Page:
Immunotherapeutics is said to be the most likely field for the next major breakthrough in cancer. The first FDA-approved therapeutic cancer vaccine Provenge (Sipuleucel-T) recently made it to the market for treating prostate cancer, and many others have made their way to late phase trials, giving a sense of optimism to the field. Researchers expect new vaccines to be flooding through regulatory portals in the next decade.
Tumor cells are different from their normal counterparts in many ways, which would be expected to result in their immunological eradication. However, advanced tumors are highly immunosuppressive, giving the cancer the ability to avoid detection by the immune system. This combined with the importance of immune system at controlling and shaping developing tumors (“immuno-editing”) makes cancer a complex immunological disease and a challenging one to treat. It seems logical to treat such a disease with immunotherapeutics, that is, to teach the immune system to fight tumors. Only the immune system is so smart that it can find any cancer cell wherever it is in the body. Also, the fact that advanced tumors are highly immunosuppressive demonstrates that importance of the immune system in this context.
Viruses represent a masterpiece of natural selection and evolutionary fitness, and they can be used as a bioweapon against cancer. An important part of the mechanism of action of oncolytic viruses which kill tumor cells through lysis, i.e. breaking down the cell, relates to the immunogenicity of the phenomenon. This is especially true when viruses are armed with immunostimulatory molecules such as GMCSF, as with our lead clinical agent CGTG-102 (Ad5/3-D24-GMCSF). A big plus in these types of drugs is that they are usually not associated with life-threatening side effects and are well tolerated in comparison to most chemotherapeutics, for example. But even though understanding the mechanisms underlying tumor immunity has led to development of more efficient anti-cancer immunotherapeutics, a problem is that early phase clinical trials, including vaccine trials, tend to be in very late-stage disease. In this setting the immunosuppressive state of the tumors definitely has a negative impact on the treatment response. In addition, late stage cancer patients are often immunocompromised, and immunotherapy works best in patients with healthy immune systems. And the earlier the patient is treated, the smaller the tumor mass to be eradicated.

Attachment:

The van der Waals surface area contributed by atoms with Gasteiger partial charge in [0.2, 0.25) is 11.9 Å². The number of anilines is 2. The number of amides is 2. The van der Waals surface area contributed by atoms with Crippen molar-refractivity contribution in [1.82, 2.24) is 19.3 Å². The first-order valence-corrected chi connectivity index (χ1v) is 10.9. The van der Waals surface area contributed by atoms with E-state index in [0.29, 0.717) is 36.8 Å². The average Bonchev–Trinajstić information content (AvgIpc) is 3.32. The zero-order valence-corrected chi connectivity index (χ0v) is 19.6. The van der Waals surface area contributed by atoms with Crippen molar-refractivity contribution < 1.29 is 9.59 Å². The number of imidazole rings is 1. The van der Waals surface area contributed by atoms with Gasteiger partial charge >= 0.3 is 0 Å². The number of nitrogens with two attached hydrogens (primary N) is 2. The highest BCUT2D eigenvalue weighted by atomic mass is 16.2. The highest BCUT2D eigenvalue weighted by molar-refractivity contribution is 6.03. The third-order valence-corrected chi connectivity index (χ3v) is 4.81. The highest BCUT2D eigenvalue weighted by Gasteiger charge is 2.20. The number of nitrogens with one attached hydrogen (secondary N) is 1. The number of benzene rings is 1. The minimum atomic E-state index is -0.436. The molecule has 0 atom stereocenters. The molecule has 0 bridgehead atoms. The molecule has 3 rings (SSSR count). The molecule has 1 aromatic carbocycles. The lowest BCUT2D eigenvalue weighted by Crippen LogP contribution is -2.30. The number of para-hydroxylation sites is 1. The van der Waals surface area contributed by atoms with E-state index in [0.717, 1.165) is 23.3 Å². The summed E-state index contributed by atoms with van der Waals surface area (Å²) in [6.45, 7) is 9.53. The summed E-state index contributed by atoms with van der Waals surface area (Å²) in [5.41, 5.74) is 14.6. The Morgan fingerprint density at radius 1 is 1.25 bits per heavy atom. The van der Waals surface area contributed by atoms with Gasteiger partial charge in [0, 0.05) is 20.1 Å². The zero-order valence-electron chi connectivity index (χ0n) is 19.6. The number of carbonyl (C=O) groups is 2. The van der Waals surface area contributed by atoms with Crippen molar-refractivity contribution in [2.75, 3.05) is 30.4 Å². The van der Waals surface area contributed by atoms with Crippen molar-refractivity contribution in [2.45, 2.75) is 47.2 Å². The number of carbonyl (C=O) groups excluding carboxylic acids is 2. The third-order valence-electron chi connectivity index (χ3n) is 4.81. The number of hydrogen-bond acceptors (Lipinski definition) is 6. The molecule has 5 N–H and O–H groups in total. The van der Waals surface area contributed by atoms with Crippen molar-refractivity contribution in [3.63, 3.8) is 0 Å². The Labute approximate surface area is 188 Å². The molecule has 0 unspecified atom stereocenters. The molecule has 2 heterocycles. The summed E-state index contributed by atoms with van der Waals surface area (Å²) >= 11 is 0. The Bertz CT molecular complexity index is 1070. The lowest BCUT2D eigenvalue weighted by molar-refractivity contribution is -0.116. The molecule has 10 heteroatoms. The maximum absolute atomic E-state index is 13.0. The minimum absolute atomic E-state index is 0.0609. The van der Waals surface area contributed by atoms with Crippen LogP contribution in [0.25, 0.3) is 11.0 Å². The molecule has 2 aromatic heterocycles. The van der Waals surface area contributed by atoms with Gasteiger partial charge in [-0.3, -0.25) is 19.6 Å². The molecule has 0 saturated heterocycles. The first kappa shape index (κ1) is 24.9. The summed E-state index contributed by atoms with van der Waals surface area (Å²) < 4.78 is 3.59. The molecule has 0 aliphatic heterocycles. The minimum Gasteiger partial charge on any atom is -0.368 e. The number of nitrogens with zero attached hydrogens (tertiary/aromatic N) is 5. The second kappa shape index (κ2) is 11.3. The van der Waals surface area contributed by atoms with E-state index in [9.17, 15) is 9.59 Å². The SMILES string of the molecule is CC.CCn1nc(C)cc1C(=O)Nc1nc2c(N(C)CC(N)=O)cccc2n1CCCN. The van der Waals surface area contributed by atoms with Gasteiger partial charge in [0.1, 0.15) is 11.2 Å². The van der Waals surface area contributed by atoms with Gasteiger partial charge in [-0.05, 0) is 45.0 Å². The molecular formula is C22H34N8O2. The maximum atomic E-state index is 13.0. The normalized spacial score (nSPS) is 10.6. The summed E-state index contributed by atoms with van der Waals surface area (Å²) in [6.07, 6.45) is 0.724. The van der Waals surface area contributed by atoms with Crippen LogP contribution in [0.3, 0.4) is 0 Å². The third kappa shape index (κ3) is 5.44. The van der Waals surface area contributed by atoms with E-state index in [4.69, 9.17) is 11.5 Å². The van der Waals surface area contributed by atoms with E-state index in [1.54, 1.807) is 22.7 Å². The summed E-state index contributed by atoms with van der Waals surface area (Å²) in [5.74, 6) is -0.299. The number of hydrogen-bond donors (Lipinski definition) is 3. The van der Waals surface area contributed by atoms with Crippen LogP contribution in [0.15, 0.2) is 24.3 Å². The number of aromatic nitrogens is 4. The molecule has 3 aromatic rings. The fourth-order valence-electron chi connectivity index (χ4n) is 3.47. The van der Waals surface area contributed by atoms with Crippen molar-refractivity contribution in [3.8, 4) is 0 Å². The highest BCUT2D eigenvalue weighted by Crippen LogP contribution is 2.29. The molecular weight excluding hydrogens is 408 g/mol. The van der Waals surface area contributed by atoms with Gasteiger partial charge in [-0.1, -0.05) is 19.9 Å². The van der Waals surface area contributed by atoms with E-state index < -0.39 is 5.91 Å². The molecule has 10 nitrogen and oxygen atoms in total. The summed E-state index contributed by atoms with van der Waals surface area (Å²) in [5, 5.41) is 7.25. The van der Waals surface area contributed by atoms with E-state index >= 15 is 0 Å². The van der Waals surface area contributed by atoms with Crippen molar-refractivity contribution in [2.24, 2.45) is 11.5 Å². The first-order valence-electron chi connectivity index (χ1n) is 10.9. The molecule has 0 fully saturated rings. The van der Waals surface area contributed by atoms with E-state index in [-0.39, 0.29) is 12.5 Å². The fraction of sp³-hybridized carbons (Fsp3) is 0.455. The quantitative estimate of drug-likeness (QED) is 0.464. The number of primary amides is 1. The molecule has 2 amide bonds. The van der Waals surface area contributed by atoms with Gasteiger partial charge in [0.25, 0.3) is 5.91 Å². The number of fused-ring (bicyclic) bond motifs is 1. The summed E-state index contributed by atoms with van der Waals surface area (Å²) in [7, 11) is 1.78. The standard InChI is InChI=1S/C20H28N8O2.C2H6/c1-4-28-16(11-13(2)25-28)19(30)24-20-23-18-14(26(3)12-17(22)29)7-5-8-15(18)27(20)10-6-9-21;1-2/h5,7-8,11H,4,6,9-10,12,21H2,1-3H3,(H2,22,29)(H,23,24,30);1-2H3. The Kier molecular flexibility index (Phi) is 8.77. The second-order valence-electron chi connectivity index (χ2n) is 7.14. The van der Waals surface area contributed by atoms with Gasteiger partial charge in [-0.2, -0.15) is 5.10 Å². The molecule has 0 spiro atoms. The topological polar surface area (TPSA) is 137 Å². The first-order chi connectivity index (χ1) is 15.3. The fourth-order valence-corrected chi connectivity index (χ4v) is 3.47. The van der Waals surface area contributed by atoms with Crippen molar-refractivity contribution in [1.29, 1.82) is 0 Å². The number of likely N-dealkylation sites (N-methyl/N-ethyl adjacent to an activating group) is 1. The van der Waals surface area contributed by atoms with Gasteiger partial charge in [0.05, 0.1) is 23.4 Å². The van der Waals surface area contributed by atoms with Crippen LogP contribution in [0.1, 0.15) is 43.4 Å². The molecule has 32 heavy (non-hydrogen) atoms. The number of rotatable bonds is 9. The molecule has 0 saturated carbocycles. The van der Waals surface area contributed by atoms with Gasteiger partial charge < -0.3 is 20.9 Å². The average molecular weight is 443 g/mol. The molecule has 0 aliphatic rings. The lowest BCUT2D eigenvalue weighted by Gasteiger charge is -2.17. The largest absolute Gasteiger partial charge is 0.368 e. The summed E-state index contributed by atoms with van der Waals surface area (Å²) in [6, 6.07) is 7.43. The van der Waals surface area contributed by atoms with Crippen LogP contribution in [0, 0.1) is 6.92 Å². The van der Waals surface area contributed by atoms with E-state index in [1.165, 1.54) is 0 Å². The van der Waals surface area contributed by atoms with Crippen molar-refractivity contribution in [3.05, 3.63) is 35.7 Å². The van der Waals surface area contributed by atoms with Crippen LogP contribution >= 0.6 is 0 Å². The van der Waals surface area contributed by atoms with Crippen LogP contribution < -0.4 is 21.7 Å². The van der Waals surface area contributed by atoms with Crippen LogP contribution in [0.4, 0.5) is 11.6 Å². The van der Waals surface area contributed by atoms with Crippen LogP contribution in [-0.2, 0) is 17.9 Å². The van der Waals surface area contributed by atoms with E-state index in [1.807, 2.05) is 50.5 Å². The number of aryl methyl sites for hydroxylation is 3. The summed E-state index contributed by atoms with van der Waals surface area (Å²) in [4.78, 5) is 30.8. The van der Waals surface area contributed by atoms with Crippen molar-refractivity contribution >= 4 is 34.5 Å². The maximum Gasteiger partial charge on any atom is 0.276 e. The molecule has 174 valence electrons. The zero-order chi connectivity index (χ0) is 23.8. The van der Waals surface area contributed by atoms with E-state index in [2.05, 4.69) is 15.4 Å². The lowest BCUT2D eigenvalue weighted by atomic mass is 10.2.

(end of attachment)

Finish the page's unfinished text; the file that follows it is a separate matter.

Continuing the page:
In order to be successful, it is likely that some type of combination therapy will be necessary to have a meaningful impact on advanced cancer. Recently, a number of clinical studies have reported clinical response when cancer vaccines are combined with chemotherapy in patients with different types of cancers. Although it may be tempting to simply combine an oncolytic virus with the existing standard radiation or chemotherapeutics, the long-term goal of such treatments must be to have rational, potentially synergistic combination strategy that can be safely and easily used in the clinical setting. It is also noteworthy that the standard criteria used to define tumor response and progression may not adequately reflect patient responses to immunotherapeutic agents, since the responses can take a longer time than with traditional drugs. Also, immune response related inflammatory swelling can complicate tumor size measurements. Therefore, overall survival is expected to be a better endpoint in vaccine studies.
Rapidly accumulating clinical and immunological information enables rationale-driven vector design and improved treatment protocols. Given the recent advances and excitement in the field I expect it won’t be too long before some of the potential of oncolytic viruses as immunotherapeutics translate into clear-cut patient benefits.
Dr. Lotta Kangasniemi works as Resarch Director at Oncos Therapeutics, a biotech company developing novel cancer therapies based on its next-generation oncolytic viruses.